At the beginning of World War 2, 3 Polish navy ships came under the jurisdiction of the British Royal Navy (The Peking Pact). One of these ships was the destroyer ORP Blyskawica. In Jan 1942, a young Polish sailor called Wincenty Pieczonka joined the ship. Here he is, the middle of these 3 sailors.
After the war, Wincenty stayed in the UK, and married Marjorie. They had 3 sons, Robin, John and Maurice (my husband). They anglicised their name and Wincenty became Vincent Pierce, although he was known as Wicek for all his life. Sadly he died 11 years ago, aged 82. He did make return visits to Poland but not until 40 years later. We went with him in 1988, and met many of Maurice’s Polish aunts, uncles and cousins!
In May 1942, ORP Blyskawica was in Cowes on the Isle of Wight for a refit, back at the shipyard, Samuel White, where she was built. During the night of the 4th May, the Luftwaffe launched an attack on the town and the shipyard. The Blyskawica defended the town, laying down smokescreens and firing anti-aircraft guns. Although there was a lot of damage to the town, and 70 people lost their lives, it is evident that it would have been much worse without the brave acts of the sailors on board the Blyskawica.
Yesterday, the town of East Cowes commemorated the 70th anniversary of the air raid. We had a family outing to the Island to join in!
From L-R, Mark (John’s son), John, Janice (Robin’s wife), Maurice and Robin.
We started off at East Cowes cemetary for a wreath laying ceremony. Here are some present day Polish sailors giving their salute.
The local heritage centre had put on a brilliant display in their shop window and in the town hall.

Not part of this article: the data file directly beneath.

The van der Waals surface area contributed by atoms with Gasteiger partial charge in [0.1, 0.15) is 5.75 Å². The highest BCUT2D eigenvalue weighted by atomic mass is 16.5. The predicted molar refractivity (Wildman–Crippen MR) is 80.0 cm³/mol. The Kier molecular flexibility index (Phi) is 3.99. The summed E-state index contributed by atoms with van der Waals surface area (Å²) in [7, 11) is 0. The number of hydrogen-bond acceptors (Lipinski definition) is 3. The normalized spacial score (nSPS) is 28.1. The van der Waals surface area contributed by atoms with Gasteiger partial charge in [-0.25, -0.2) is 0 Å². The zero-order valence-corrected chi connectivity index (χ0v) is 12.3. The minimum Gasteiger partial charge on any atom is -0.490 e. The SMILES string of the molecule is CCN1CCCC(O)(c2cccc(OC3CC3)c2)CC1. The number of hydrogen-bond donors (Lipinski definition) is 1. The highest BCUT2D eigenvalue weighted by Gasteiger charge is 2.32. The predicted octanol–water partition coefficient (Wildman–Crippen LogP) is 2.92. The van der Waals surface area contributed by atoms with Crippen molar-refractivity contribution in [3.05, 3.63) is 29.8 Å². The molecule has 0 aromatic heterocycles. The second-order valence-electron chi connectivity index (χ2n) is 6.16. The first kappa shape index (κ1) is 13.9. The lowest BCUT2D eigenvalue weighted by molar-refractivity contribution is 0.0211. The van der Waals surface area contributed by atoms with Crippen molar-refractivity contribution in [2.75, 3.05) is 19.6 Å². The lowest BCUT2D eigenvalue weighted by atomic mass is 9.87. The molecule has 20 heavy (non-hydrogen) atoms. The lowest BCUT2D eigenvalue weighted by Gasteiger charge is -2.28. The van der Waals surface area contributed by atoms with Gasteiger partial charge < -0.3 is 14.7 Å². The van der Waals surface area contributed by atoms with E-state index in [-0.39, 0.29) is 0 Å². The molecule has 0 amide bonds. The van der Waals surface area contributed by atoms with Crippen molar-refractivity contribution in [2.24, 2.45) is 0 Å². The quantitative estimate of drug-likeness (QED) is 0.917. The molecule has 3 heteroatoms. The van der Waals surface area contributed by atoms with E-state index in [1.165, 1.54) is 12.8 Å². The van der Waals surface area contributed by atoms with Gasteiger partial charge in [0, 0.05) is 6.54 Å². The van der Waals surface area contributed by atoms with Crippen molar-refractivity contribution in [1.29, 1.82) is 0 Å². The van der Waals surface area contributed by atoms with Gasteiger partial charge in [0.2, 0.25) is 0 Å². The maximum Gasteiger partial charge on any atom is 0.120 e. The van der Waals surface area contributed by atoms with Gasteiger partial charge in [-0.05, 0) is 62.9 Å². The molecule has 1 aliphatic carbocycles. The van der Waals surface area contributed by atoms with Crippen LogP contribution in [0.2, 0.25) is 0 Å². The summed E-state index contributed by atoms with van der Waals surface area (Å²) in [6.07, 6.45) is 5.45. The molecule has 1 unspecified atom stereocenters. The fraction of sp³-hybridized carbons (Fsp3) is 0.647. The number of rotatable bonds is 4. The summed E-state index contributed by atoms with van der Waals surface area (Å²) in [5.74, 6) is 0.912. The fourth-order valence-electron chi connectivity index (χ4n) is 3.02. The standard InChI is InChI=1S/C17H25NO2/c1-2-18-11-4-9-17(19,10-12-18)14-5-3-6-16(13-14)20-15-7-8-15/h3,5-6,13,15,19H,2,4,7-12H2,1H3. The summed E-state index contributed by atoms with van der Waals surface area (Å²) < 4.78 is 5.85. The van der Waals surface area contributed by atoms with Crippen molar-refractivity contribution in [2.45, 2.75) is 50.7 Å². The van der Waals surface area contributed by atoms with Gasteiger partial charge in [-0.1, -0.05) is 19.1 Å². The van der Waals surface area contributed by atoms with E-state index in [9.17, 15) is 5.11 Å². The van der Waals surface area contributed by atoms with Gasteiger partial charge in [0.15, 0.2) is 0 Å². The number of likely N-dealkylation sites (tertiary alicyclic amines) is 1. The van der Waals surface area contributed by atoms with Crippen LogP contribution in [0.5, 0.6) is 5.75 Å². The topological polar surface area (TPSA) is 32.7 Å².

Then we went on a guided ‘air-raid’ walk, around places where the worst damage was inflicted. There were people who had actually lived there during the raid and it was fascinating to hear their stories. One sad story was that one of the bombs – destined for the Blyskawica – hit a communal air raid shelter killing 20 out of 23 people sheltering in it. One lady on the walk was the daughter of one of those 3 survivors! As you can see, the weather wasn’t great! It was bitterly cold and drizzly rain.
After watching some traditional Polish dancing, and studying the original plans of the ship (did you know that the space was planned right down to where they were going to store different types of provisions, one area for mates potatoes, and a separate area for officers potatoes!)
We wandered around and went to West Cowes, where they have named a square after the Captain of the ship – Francki. His daughter was present at this weekend’s commemorations.
The ship now resides in Gydnia in Poland and serves as a floating museum. Wicek did visit the ship during the 1990s on one of his trips to Poland.
I’m linking up with Sian’s Storytelling Sunday